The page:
though she had never known the great aunt and the situation had been barely brought up
by her parents. Ron decided to have Janet set up a Constellation oI herselI in relation to a
Iew members oI her immediate Iamily, her great aunt, and the husband who had leIt her
great aunt and the child.
She placed her own representative across Irom her great aunt, Iacing her. AIter the
representatives Ielt into their positions, the child oI the great aunt stepped closer to her
mother and tugged on her skirt. The representative Ior Janet smiled at her great aunt
Then the husband turned away Irom his wiIe, walking a Iew steps. When asked by the
Iacilitator how he Ielt, he said he Ielt disgust and sick to his stomach. The representative
Ior the great aunt reported a sense oI unbearable shame. The representative Ior Janet`s
eyes teared up, and streamed down her Iace.
On a hunch, the Iacilitator chose a man Irom the group and placed him in Iront oI the
aunt, without identiIying his identity to either the man or the group. Almost immediately,
she covered her Iace with her hands and Iell to the ground. When the man was asked how
he Ielt, he said, 'Guilty.
Then Ron asked the question out loud: whether the Iamily story Janet had been told that
oI the aunt`s husband having leIt aIter Iathering her child was accurate. It seemed
likely, with the warmth that shown between the great aunt`s representative and her child,
that it would not be enough to cause her to commit suicide because her husband walked
away. She would want to stay alive out oI love Ior her child. It became more likely she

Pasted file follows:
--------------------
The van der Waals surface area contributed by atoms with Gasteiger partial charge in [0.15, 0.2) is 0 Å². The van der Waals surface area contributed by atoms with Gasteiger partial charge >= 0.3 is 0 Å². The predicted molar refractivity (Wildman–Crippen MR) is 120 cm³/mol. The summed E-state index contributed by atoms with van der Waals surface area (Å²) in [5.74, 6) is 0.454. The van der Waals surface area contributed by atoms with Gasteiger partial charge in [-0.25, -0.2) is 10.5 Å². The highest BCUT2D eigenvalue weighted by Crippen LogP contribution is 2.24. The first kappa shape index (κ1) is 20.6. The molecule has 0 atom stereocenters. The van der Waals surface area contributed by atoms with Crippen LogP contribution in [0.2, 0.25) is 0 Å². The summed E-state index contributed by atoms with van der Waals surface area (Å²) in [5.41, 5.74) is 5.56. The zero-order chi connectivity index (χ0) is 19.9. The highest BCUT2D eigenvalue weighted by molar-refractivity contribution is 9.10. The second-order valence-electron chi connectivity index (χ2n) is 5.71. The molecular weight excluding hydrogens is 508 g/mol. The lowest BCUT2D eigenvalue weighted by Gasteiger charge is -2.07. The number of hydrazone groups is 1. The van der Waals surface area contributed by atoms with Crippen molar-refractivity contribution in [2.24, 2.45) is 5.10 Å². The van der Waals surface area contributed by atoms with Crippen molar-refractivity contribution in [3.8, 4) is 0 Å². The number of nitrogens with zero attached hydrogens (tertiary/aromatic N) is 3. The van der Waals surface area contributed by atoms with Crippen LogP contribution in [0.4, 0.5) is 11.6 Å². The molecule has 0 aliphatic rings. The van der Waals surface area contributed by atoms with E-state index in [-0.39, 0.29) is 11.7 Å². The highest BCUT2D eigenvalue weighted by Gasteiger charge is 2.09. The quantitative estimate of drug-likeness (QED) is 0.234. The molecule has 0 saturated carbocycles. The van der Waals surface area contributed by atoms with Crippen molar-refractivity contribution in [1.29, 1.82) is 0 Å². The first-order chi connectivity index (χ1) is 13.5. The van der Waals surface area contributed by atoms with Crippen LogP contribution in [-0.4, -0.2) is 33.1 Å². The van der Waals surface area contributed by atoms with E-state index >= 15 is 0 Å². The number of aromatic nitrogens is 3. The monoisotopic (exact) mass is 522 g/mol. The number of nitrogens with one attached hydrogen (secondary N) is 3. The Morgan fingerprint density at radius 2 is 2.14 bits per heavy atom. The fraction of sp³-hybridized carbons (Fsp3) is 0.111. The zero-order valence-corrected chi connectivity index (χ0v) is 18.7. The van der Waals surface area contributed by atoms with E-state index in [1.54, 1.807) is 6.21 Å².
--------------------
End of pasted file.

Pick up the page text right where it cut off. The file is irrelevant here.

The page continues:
had been impregnated by someone else, possibly in an incestuous situation causing her
husband to abandon her, and then Ior her to Ieel unworthy to mother and raise this child.
This possibility, once voiced, resonated inside with all the representatives on stage. Janet,
watching Irom the sidelines, immediately sighed and looked compassionately sorrowIul
toward her great aunt.
Janet was asked to replace her representative, coming on stage to say 'healing sentences
with the great aunt. The Iacilitator always has the choice oI putting the client in the
Constellation aIter the issue has been suIIiciently diagnosed.
Ron as Iacilitator (to great aunt): Try telling your niece, 'I carry my own guilt. And I take
responsibility Ior the choice I made. It is mine alone to carry.
Great aunt: I carry my own guilt. I take responsibility Ior my choice. It is mine alone to

Ron (to Janet): Tell your great aunt, 'I honor your suIIering and will always hold you in
great honor and respect.
Janet (tears running down her Iace): I honor your suIIering and will always hold you in
great honor and respect.
Ron (to the great aunt): Tell her, 'Thank you Ior your love.
Great aunt: 'Thank you Ior your love.
Client is now sobbing, with little control.
Ron (to the great aunt): Tell her again, 'I made my choices and accept the consequences.
They are mine to bear, not yours.
Great aunt: 'I made my choices and accept the consequences. They are mine to bear, not
yours to carry.
Janet (nods, rushes in to the arms oI the great aunt, still crying): Thank you.
Ron: Tell your great niece, 'I want your liIe to go on well. I will bless you when you take
a man and live your own liIe.
Great aunt: I want your liIe to go on well. I will bless you when you take a man and live
your own liIe.
Janet (separates and searches the great aunt`s eyes): Thank you.
Ron (to Janet): Tell your great aunt, 'When I take a man, I will do so also in your
Janet: When I take a man, I will do so also to honor you.
Great aunt smiles.
Ron (to Janet): And I will keep you in my heart always.
Janet: And I will keep you in my heart always. (She takes the hands oI the representative
oI her aunt, smiling still.)
Janet then re-embraced the representative oI her great aunt. It took another two minutes
Ior her to leave, staring at her great aunt.
The supposed 'real story unIolded on stage by resonance. SuIIice it to say that by being
placed in the sociometric matrix oI the collective Iamily unconscious, one accesses not
only the role and the network but also a kind oI Iamily memory, resonating through the